One-year results of butterfly laser epithelial keratomileusis.

Paolo Vinciguerra, Fabrizio I. Camesasca, Alessandro Randazzo

Research output: Contribution to journalArticlepeer-review


PURPOSE: To evaluate the risks, complications, and refractive results at 1 year after modified laser epithelial keratomileusis (Butterfly LASEK). METHODS: In a non-randomized prospective study of 773 eyes (452 patients; mean age 34.3 +/- 16.5 years, mean preoperative spherical equivalent refraction -5.30 +/- 3.70 D; mean sphere -4.80 +/- 3.60 D; mean cylinder -1.00 +/- 1.40 D; range -22.50 to +5.50 D), we used a modified LASEK technique and evaluated complications and refractive results at 1 year. The technique is based on the formation of the epithelial flap utilizing alcohol (20% diluted solution applied on the epithelium for 5 to 30 seconds), paracentral abrasion, blunt dissection of the epithelium from the underlying plane; the epithelium is then separated by means of a specially designed retractor. Ablation was performed with a Nidek EC-5000 excimer laser, followed by smoothing and repositioning of the epithelial flap. RESULTS: After 1 year, we analyzed the results of 542 (70.1%) treated eyes with the following outcome: mean postoperative spherical equivalent refraction -0.20 +/- 1.40 D; mean sphere -0.10 +/- 1.30 D; mean cylinder -0.10 +/- 0.60 D; range -2.50 to +0.75 D. In 83.0% of treated eyes, achieved refraction was within +/-0.50 D of planned correction, with uncorrected visual acuity greater than or equal to 1.2 in 19.0% of treated eyes, greater than or equal to 1.0 in 56.0%, and greater than or equal to 0.8 in 19%. Concerning visual acuity, 0.3% of eyes lost 1 line, 49.8% of eyes had no change; 41.8% gained 1 line, 9.8% gained 2 lines, and 1.6% gained more than 2 lines. CONCLUSION: One-year results of this preliminary study showed that Butterfly LASEK was easy to perform, safe, and led to excellent long-term refractive results.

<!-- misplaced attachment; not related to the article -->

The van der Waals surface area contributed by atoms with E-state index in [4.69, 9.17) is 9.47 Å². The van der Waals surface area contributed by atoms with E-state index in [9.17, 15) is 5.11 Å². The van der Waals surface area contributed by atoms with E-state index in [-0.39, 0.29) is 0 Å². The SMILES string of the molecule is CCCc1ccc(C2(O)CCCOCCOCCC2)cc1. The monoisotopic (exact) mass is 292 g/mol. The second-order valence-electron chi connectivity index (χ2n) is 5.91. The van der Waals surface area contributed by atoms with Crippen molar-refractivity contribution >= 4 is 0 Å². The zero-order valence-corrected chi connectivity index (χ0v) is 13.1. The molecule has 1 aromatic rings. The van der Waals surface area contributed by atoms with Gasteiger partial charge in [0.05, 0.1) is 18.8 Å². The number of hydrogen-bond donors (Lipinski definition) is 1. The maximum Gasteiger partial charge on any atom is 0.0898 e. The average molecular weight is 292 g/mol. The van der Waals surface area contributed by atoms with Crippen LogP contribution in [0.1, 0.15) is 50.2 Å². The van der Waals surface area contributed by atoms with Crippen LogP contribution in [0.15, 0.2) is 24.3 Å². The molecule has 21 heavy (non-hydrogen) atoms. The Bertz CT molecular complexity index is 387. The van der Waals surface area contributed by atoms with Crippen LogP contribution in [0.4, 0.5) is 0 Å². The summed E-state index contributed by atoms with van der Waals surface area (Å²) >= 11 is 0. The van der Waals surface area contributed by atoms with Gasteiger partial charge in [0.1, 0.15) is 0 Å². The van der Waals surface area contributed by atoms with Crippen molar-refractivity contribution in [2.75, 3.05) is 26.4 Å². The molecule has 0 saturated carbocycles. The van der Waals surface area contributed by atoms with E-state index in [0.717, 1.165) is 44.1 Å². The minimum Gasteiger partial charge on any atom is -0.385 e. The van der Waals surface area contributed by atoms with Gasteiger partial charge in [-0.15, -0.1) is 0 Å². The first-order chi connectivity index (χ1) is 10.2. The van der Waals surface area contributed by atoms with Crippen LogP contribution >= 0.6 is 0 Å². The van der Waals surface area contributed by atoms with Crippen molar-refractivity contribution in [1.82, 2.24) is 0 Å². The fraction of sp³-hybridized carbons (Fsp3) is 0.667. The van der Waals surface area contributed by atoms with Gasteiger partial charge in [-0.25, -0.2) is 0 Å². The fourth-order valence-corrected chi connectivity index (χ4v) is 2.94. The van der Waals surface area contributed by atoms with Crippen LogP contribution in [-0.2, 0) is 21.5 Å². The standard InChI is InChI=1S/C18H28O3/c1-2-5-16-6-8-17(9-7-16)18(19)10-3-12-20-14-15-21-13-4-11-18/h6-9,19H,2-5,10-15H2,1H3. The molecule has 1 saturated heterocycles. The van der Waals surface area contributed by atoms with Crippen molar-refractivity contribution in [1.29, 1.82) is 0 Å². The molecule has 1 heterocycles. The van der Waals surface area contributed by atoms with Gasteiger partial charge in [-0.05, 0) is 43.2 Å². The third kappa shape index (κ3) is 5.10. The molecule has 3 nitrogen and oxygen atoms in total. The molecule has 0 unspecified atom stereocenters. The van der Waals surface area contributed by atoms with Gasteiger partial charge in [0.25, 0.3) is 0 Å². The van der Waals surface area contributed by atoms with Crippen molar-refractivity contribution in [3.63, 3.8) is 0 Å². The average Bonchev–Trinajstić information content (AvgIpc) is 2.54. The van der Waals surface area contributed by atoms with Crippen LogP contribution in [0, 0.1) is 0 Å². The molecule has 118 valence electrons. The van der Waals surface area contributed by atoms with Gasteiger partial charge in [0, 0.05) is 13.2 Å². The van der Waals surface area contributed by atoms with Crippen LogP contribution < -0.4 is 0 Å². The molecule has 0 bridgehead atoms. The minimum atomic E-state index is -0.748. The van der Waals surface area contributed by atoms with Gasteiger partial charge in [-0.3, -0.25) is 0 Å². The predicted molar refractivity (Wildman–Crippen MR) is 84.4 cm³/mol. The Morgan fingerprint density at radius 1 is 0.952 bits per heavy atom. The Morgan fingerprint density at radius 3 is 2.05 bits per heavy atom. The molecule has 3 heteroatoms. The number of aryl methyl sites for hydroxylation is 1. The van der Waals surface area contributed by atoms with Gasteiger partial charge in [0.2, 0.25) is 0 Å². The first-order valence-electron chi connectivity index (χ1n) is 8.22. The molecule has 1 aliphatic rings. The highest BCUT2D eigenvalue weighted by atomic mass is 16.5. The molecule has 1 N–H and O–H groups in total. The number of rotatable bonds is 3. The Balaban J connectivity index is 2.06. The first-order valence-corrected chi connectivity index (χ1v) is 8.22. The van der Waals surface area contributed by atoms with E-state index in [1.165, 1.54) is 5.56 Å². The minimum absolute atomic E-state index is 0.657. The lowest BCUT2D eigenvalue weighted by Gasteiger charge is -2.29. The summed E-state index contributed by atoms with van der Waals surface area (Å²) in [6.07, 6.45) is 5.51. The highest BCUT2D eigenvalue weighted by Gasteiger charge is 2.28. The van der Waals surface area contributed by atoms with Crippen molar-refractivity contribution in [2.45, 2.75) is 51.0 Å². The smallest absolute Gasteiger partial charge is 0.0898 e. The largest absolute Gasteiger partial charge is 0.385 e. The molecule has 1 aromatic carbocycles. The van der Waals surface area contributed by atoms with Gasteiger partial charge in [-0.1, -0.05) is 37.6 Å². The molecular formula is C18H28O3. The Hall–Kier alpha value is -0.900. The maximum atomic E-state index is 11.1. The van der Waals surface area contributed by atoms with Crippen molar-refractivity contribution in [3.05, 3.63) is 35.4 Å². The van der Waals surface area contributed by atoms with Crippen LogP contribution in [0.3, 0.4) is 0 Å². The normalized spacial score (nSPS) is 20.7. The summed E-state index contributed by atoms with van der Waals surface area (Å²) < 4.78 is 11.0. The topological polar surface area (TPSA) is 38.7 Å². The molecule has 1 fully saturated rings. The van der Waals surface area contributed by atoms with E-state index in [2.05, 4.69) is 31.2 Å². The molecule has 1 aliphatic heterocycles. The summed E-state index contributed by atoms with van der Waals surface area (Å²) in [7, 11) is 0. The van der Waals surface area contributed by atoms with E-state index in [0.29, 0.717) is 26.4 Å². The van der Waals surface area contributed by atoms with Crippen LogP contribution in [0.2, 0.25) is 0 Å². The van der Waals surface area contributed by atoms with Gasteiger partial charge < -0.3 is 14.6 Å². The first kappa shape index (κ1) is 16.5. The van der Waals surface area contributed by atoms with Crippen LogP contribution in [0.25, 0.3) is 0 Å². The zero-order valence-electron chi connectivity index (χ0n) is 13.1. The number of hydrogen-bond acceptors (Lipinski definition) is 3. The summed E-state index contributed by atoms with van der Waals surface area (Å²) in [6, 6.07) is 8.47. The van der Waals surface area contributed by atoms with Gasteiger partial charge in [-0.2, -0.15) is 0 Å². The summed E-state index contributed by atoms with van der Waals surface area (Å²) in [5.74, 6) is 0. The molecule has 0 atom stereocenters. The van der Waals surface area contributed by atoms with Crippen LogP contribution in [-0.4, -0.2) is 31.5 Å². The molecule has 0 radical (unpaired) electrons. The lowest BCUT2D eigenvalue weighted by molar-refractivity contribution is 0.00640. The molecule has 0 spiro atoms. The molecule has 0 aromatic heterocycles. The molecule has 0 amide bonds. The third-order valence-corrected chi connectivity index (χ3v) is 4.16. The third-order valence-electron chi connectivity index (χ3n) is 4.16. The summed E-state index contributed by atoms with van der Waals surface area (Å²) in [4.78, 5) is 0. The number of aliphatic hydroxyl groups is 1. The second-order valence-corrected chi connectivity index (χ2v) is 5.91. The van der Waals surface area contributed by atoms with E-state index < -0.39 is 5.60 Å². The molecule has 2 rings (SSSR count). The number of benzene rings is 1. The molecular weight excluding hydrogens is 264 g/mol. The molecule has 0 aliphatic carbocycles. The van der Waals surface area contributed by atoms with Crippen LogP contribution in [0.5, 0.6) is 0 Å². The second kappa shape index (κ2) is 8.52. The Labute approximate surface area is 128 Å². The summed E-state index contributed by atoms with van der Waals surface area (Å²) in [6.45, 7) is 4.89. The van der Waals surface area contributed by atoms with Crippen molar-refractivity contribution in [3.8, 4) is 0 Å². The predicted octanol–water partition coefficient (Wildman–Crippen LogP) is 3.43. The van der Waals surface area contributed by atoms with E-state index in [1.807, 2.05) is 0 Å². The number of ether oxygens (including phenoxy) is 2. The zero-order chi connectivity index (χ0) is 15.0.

Original languageEnglish
JournalJournal of Refractive Surgery
Issue number2 Suppl
Publication statusPublished - Mar 2003

ASJC Scopus subject areas

  • Ophthalmology


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